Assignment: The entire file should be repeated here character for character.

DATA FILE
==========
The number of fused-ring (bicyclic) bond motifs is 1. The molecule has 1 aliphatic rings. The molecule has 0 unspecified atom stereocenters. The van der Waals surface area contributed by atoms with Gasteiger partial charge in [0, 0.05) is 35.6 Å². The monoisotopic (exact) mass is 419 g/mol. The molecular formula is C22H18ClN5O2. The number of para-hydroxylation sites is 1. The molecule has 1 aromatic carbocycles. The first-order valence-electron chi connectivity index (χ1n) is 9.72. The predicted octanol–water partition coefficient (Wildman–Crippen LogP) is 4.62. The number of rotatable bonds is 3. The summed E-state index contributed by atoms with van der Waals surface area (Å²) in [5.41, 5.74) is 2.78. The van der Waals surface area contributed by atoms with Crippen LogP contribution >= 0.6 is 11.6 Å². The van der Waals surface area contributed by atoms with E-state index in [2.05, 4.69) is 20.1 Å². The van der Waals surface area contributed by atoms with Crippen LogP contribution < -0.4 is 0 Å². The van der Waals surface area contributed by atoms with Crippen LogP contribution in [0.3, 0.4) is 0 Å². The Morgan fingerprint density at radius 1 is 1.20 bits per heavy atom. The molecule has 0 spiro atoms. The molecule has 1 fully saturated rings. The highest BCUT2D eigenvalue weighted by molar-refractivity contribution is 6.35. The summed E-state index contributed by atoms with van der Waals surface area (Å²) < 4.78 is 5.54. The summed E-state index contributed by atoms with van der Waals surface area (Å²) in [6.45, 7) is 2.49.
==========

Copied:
The number of fused-ring (bicyclic) bond motifs is 1. The molecule has 1 aliphatic rings. The molecule has 0 unspecified atom stereocenters. The van der Waals surface area contributed by atoms with Gasteiger partial charge in [0, 0.05) is 35.6 Å². The monoisotopic (exact) mass is 419 g/mol. The molecular formula is C22H18ClN5O2. The number of para-hydroxylation sites is 1. The molecule has 1 aromatic carbocycles. The first-order valence-electron chi connectivity index (χ1n) is 9.72. The predicted octanol–water partition coefficient (Wildman–Crippen LogP) is 4.62. The number of rotatable bonds is 3. The summed E-state index contributed by atoms with van der Waals surface area (Å²) in [5.41, 5.74) is 2.78. The van der Waals surface area contributed by atoms with Crippen LogP contribution >= 0.6 is 11.6 Å². The van der Waals surface area contributed by atoms with E-state index in [2.05, 4.69) is 20.1 Å². The van der Waals surface area contributed by atoms with Crippen LogP contribution < -0.4 is 0 Å². The van der Waals surface area contributed by atoms with Crippen LogP contribution in [0.3, 0.4) is 0 Å². The Morgan fingerprint density at radius 1 is 1.20 bits per heavy atom. The molecule has 0 spiro atoms. The molecule has 1 fully saturated rings. The highest BCUT2D eigenvalue weighted by molar-refractivity contribution is 6.35. The summed E-state index contributed by atoms with van der Waals surface area (Å²) < 4.78 is 5.54. The summed E-state index contributed by atoms with van der Waals surface area (Å²) in [6.45, 7) is 2.49.